Privacy Commissioner Daniel Therrien in a May 19 statement said vaccine passports breached the Privacy Act since they compelled users and non-users alike to disclose personal health information to access public facilities.

“There must be clear legal authority for introducing use of vaccine passports,” said Therrien, adding Parliament would require “a newly enacted public health order or law” before any mandatory scheme could be introduced.

Prime Minister Justin Trudeau in a January 14 podcast called it a divisive issue.

“I think the indications that the vast majority of Canadians are looking to get vaccinated will get us to a good place without having to take more extreme measures that could have real divisive impacts on community and country,” said Trudeau.

“I think it’s an interesting idea but I think it is also fraught with challenges. We are certainly encouraging and motivating people to get vaccinated as quickly as possible. We always know there are people who won’t get vaccinated, and not necessarily through a personal or political choice.

“There are medical reasons. There are a broad range of reasons why someone might not get vaccinated. I’m worried about creating undesirable effects in our community.”

Federal research shows about 12% of Canadians would refuse a COVID-19 vaccine under any circumstances. A total of 26% said they did not trust the Public Health Agency, according to the Statistics Canada report.

Dave Naylor is the News Editor of the Western Standard
dnaylor@westernstandardonline.com
Twitter.com/nobby7694

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Canada Post to make bank on lending operations

The union said loans would be issued in a test project at post offices in Halifax and Bridgewater, N.S. and surrounding rural areas, as well as Calgary and Red Deer by year’s end.

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“A roll of stamps and $30,000 please.”

That will soon be possible as, for the first time in 53 years, Albertans will be able to go to the post office for a loan.

Blacklock’s Reporter said Canada Post on Thursday confirmed outlets in Alberta and Nova Scotia will broker cash loans for the Toronto Dominion Bank.

“The market test goal is to offer the new financial service in over 249 Canada Post locations before the end of 2021,” the Canadian Union of Postal Workers said in a statement.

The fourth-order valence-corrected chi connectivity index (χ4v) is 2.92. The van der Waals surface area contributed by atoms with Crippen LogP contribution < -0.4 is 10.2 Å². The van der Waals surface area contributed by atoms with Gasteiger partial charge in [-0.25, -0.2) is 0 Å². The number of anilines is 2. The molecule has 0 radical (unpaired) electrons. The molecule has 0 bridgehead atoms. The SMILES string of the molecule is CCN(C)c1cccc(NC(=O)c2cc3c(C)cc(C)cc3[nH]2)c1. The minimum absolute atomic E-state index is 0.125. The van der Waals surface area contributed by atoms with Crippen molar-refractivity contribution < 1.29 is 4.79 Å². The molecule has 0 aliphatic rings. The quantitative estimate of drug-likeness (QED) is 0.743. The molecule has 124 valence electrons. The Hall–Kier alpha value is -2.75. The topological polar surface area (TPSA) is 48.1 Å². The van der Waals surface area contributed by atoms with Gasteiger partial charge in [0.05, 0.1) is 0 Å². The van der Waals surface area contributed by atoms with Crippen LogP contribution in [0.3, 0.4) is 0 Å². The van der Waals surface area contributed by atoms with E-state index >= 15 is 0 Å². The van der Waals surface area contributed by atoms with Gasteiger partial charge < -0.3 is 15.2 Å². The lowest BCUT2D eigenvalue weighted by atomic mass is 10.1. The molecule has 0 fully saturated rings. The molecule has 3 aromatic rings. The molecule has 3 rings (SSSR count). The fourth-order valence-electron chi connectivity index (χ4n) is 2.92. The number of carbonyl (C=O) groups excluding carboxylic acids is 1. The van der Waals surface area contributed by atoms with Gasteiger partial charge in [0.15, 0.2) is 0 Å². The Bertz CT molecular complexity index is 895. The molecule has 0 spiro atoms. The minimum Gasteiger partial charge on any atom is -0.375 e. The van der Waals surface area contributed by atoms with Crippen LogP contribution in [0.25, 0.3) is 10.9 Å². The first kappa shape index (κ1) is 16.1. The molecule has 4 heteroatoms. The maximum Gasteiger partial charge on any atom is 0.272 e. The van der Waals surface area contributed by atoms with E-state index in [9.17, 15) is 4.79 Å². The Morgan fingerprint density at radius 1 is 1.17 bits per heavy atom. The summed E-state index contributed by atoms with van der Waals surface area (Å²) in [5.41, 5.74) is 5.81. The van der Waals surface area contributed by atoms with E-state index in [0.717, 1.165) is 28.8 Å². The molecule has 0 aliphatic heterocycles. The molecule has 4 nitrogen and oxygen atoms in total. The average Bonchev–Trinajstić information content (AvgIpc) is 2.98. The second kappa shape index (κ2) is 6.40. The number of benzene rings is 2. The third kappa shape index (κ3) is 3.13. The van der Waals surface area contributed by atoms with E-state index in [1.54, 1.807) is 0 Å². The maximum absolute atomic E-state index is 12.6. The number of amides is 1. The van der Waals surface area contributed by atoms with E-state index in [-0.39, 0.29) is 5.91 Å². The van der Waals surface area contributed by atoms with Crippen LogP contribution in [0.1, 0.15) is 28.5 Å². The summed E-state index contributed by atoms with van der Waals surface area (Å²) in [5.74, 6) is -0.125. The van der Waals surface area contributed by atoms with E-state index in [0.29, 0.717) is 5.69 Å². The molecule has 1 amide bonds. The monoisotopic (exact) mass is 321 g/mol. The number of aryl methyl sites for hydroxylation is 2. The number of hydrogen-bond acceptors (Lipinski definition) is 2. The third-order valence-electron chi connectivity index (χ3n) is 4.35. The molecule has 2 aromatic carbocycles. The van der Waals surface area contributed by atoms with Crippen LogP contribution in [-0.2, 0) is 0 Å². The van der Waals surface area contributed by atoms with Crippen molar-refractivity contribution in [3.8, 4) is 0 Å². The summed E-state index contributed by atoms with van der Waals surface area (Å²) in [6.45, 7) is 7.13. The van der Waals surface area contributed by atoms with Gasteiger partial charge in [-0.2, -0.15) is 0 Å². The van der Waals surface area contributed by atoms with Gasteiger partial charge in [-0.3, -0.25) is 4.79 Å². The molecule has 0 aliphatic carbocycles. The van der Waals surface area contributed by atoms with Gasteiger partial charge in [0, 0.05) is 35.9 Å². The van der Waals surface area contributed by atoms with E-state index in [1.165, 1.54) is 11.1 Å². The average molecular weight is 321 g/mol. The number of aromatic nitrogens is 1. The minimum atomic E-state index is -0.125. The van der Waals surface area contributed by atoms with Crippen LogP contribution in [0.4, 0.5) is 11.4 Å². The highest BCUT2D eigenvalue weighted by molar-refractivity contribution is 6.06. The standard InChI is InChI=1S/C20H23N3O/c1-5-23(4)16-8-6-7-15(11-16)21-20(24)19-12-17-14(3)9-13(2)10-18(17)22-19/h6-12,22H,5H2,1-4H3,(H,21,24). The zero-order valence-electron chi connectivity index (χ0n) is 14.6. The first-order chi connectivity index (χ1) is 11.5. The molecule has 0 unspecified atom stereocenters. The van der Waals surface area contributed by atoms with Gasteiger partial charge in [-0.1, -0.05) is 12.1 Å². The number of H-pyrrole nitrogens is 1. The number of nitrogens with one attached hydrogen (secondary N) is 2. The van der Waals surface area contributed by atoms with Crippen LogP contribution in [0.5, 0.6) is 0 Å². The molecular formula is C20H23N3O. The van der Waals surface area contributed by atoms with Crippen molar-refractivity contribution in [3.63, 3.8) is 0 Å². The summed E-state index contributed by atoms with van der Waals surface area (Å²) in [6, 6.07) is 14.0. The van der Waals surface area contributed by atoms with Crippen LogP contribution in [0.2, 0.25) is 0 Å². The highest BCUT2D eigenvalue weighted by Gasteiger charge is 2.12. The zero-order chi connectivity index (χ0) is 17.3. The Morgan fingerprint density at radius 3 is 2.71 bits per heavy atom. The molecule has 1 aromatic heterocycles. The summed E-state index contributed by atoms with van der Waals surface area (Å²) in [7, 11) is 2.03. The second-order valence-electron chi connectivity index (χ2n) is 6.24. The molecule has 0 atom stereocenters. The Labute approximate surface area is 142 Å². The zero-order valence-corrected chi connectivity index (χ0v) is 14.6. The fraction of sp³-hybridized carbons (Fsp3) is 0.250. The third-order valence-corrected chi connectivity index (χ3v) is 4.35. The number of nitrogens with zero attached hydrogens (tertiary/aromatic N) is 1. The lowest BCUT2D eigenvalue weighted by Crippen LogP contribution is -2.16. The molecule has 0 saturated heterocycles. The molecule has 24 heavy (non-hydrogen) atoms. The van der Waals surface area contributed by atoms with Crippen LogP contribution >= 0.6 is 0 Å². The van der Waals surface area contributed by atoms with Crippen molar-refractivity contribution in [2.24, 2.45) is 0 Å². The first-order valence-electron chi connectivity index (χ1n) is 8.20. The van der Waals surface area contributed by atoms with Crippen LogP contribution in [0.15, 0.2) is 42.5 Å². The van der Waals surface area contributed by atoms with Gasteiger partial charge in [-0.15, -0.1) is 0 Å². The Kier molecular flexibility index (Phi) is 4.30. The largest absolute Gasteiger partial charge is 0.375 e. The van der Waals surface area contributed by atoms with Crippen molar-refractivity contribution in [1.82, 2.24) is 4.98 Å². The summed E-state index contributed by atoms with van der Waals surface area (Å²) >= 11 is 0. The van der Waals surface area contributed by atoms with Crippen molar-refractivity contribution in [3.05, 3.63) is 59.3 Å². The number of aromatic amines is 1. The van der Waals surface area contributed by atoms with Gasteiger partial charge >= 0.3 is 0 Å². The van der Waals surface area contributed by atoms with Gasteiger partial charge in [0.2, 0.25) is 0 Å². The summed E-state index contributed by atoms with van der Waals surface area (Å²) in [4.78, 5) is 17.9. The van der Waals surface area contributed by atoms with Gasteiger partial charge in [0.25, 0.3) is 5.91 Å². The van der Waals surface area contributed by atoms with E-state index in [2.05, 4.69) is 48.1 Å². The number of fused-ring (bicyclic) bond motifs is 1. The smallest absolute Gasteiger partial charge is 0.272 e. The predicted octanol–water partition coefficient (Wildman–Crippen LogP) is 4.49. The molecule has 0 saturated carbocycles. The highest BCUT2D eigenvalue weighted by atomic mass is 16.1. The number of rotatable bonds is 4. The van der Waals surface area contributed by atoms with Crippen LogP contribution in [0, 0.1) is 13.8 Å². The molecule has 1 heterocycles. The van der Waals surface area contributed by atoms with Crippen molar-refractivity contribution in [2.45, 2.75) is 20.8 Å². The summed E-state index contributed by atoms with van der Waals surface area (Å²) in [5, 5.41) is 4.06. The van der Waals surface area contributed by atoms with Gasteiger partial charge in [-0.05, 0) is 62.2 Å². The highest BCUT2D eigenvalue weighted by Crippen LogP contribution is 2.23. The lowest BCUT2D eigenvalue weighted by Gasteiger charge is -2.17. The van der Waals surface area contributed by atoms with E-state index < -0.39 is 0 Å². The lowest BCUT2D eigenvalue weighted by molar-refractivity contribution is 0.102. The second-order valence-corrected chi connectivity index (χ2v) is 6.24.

Post offices would offer Toronto Dominion loans of $1,000 to $30,000 at “competitive rates.”

Post offices currently sell money orders, gift cards and process electronic cash transfers but disbanded deposit-taking postal banks in 1968.

The union said loans would be issued in a test project at post offices in Halifax and Bridgewater, N.S. and surrounding rural areas, as well as Calgary and Red Deer by year’s end.

“CUPW continues to support the creation of an independent postal bank despite our current partnership with Toronto Dominion Bank,” said the union.

“Partnering with a financial institution does not put an end to the goal of an independent postal bank.”

Parliament in an 1867 Postal Act allowed post offices to hold cash deposits and offer cheque-cashing services. Postal banks at their peak in 1908 held the equivalent of a billion dollars on deposit.

A 2016 Department of Public Works survey found 39% of small business owners nationwide, and 44% on the Prairies, said they would use Canada Post banking services if offered.

The department paid $142,137 for the study by Ekos Research Associates Inc.

“I think Canada Post is very open to increased financial services, not necessarily ‘postal banking’,” Brenda McAuley, national president of the Canadian Postmasters and Assistants Association, said in an earlier interview.

“I think the word ‘banking’ scares a lot of people. The banks don’t think it is necessary.

“There are islands in British Columbia where people have to take a ferry to get to a bank. We will look at pilot projects. I’ve got quite a few places on my radar.”

Canada Post in its 2020 Annual Report said it was “reinventing our retail model” at 6,084 post offices nationwide, including “assessing new financial services and options” mainly in rural Canada.

“Our vast retail network of post offices and dealer outlets across the country provides convenient locations and services with many of them offering evening and weekend hours to meet the changing needs of Canadians,” wrote management.

Jessica McDonald, then-chair of the Canada Post board, in 2018 testimony at the Commons government operations committee said the Crown corporation was “very open-minded” on resuming postal bank services.

“Postal banking has been under a tremendous amount of discussion and continues to be,” said McDonald.

Dave Naylor is the News Editor of the Western Standard
dnaylor@westernstandardonline.com
Twitter.com/nobby7694